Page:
Universities as Spaces for Inclusive Democracy and Social Mobilization: Prof Satish Deshpande’s Lecture on “Worldview, University and Nation”


12 March 2016| 5:00 PM: “Why are universities important? For all of us, our individual point of view is important but a world view is also required, your personal feelings and experiences can be linked to social issues happening around you”: these were the words of Prof Satish Despande as he began his lecture on “Worldview, University and Nation”.

    Delivering his lecture in Hindi, and providing the English equivalents of the terms when required, Prof Deshpande who is from Delhi University made clear, his intentions to tackle the inaccessibility of higher education in India to the students from marginal sections of the society. To be able to converse in English, the medium most often used in elite institutes for higher education, is a privilege.  

    Prof Deshpande mentioned he is currently engaged in a study of the state of higher education in India, the inequalities due to caste, class, sex, gender, sect, language and religion in educational institutions and the role of education in social mobilization.

    Universities don’t have the role of imposing a readymade worldview on students but to equip them with that discerning intelligence which enables the student to understand different world views, discuss and critique them, before the student adopts a particular worldview to apply it in a practical situation. But before one has a worldview, the student must have a view, “a standpoint”, said Prof Deshpande. He added “The universities are not made of brick and mortar; it’s made up of people like us who question and who are searching for answers diligently and sincerely”.

    He asked the audience to reflect on “Why has this time come -when there’s attack from different sides on universities?” He narrated how in 1977, he participated in a protest march to release George Fernandes who was a trade union leader then and next how along with a few more students he did campaigning for Atal Bihari Vajpayee after the emergency. During exams teachers would try to dissuade them by telling them that they will get locked up, their careers will be ruined, but they persisted.

    He said it is the atmosphere of a university- some energy which enables and encourages us to fight for others. Hence, he said, when we think of protecting our universities, it’s because of this reason—it’s a space which enables people to go beyond their selfish needs and personal problems. Of course, we all need jobs, and universities prepare us for getting jobs, but it also urges us to think beyond ourselves, about the country and other problems of the society, he maintained.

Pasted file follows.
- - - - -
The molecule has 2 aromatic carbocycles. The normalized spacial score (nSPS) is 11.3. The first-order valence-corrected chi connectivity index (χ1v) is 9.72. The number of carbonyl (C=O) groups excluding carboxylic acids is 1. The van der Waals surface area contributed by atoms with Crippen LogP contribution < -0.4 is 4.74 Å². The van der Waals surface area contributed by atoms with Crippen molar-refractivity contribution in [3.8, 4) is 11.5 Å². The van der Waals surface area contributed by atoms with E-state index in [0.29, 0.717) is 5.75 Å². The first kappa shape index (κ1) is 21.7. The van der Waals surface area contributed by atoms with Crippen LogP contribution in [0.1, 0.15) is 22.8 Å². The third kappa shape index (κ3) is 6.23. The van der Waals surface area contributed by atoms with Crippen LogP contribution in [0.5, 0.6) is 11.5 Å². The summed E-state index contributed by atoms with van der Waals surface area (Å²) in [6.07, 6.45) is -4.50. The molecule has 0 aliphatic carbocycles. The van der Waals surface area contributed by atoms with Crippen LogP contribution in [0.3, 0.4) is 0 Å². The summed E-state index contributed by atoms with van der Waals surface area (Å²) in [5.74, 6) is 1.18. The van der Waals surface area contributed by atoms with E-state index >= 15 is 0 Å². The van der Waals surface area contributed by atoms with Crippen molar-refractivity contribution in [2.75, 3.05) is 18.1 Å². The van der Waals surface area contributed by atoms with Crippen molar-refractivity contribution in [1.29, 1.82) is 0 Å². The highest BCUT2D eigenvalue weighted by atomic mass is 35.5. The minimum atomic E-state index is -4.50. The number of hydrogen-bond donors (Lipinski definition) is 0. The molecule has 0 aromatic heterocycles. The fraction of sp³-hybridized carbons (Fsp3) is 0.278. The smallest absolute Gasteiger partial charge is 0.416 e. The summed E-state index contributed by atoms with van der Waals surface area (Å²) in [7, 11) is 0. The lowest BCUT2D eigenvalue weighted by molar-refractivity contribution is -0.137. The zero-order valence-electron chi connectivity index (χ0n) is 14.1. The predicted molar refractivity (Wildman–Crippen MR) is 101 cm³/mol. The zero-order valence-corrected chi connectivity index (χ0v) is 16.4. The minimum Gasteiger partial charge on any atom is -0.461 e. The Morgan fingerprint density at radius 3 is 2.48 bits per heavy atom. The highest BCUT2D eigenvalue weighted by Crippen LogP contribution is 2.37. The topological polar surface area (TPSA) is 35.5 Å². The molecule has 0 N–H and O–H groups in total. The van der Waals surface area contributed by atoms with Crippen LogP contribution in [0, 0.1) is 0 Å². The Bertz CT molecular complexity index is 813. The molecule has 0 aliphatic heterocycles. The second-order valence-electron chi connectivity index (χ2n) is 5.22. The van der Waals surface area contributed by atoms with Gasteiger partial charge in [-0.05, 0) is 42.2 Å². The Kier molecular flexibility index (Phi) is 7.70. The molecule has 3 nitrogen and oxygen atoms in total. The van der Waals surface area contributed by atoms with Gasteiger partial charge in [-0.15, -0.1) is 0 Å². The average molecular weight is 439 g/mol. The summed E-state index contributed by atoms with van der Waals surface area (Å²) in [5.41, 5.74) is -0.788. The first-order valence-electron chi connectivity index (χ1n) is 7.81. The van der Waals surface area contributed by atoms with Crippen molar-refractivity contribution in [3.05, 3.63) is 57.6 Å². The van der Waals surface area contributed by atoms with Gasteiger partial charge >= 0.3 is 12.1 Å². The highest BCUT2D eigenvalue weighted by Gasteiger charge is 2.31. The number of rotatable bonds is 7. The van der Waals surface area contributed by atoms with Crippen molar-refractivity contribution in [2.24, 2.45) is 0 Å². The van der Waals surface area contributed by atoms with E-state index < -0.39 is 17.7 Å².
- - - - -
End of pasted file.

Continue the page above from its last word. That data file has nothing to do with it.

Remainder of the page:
The field of higher education in our country is changing rapidly. Ambedkar never supported that Dalit students enter into politics, he wanted Dalit students to study and get a job, get stable and then work for social change. However, it is universities and students-led movements that are most active in reform works and social activism, whereby he cited the example of the Ambedkar Students Association and Rohith Vemula from HCU.

    A university is the most egalitarian institution in the country, he said. He took the example of Parliament, and said, there are hardly women there, and same goes for workplaces. Hence, these attacks are due to the anxieties generated over the inclusive and egalitarian nature of spaces that universities create, the opportunity for social mobilization made possible through education. He informed universities are facing attacks from three fronts: political parties, the Centre and the common masses. He commented that the narrow street between JNU and Munirka has turned into an abyss, the common people being the middle classes and dispossessed classes; here the justification being that tax-payers money is being wasted on elite universities. These attacks are also taking place because most believe that elite institutions for higher education are not within their reach, because of class or caste disparities, he urged his audience to remedy this perception, by showing the inclusivity of campuses.

    Shouting slogans –“Jai Bheem” or “lal salaam” won’t do, we must act, we must go to the streets and work, he declared. “Kam-se-kam deshbhakti ke mamle me karni ki chalni chaiye, na ki kathni ki”—judge our patriotism through our deeds, not words, he concluded.

Upama is an MA student at CISLS and works for the News Pool of The Informer.


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